Saturday, June 13, 2015

Breaking up sitting time among schoolchildren

Children sit too much and too long. Especially prolonged sitting may be detrimental to health, and breaking up sitting time -i.e. introducing short interruptions of sitting-, may be health promoting. There are currently no studies available reporting intervention effects on breaking up children’s sedentary time. In a study just published in Paediatric Exercise Science, with Dr. Maite Verloigne as first author, we examined the 'UP4FUN' intervention's effect on objectively measured number of breaks in sedentary time, number of sedentary bouts (≥ 10 mins) and total and average amount of time spent in those sedentary bouts among 10- to 12-year-old Belgian children. The total sample included 354 children (mean age: 10.9 ± 0.7years; 59% girls) with valid ActiGraph accelerometer data at pre- and posttest.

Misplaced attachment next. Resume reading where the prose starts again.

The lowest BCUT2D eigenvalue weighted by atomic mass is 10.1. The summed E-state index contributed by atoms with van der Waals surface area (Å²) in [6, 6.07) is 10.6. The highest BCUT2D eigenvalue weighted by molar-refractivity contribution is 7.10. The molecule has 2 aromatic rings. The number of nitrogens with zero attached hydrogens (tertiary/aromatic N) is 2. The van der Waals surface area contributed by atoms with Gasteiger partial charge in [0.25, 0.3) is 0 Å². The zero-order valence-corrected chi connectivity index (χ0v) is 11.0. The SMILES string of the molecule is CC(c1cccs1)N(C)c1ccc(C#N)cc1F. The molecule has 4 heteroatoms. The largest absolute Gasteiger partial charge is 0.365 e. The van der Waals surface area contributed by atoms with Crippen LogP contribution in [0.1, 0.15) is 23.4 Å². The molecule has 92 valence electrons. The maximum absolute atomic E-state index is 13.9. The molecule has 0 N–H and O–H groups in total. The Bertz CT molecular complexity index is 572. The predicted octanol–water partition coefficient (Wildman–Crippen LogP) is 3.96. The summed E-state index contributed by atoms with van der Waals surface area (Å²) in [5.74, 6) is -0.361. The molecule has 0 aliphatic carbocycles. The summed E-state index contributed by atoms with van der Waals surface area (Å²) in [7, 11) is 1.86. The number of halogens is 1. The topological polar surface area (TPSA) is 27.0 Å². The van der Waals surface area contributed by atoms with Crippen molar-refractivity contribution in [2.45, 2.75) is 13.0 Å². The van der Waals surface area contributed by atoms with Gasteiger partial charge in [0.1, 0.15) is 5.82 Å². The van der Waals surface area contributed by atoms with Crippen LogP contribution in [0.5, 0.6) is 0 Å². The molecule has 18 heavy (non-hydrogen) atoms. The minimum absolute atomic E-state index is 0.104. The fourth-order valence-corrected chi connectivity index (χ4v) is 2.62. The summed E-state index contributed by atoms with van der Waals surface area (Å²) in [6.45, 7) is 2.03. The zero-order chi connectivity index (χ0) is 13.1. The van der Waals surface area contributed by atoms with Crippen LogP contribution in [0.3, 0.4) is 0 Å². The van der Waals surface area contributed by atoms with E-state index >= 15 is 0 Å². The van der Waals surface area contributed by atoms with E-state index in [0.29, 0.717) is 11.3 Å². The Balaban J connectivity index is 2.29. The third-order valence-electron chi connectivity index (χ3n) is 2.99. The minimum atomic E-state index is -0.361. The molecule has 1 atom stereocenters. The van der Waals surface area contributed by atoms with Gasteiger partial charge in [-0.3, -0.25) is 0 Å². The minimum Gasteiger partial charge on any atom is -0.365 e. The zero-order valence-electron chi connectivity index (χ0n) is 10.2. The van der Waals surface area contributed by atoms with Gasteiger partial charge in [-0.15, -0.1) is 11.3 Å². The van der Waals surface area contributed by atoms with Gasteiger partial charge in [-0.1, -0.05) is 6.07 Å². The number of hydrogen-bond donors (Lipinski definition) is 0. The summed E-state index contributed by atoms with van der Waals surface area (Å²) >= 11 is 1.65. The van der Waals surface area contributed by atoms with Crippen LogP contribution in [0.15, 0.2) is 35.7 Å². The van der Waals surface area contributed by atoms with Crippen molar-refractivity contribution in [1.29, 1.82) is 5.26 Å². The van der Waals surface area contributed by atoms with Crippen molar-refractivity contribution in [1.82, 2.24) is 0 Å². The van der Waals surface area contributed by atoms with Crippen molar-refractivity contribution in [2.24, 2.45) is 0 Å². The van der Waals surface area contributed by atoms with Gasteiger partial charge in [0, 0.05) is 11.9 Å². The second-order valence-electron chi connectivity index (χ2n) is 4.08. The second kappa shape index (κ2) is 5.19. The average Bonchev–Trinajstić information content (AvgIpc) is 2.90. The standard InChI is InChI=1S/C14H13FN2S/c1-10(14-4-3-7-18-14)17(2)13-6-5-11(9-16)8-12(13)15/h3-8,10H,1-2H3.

Only few and small intervention effects were found, namely on total time spent in sedentary bouts immediately after school hours and on average time spent in sedentary bouts before school hours ( and immediately after school hours in favor of children from intervention schools. Unexpectedly, girls from intervention schools decreased the number of breaks during school hours and increased the number of sedentary bouts on a weekend day, whereas girls in control schools showed an increase in number of breaks and a decrease in number of bouts. In conclusion, UP4FUN did not have a consistent or substantial effect on breaking up children’s sedentary time and these data suggest that more intensive and longer lasting interventions are needed.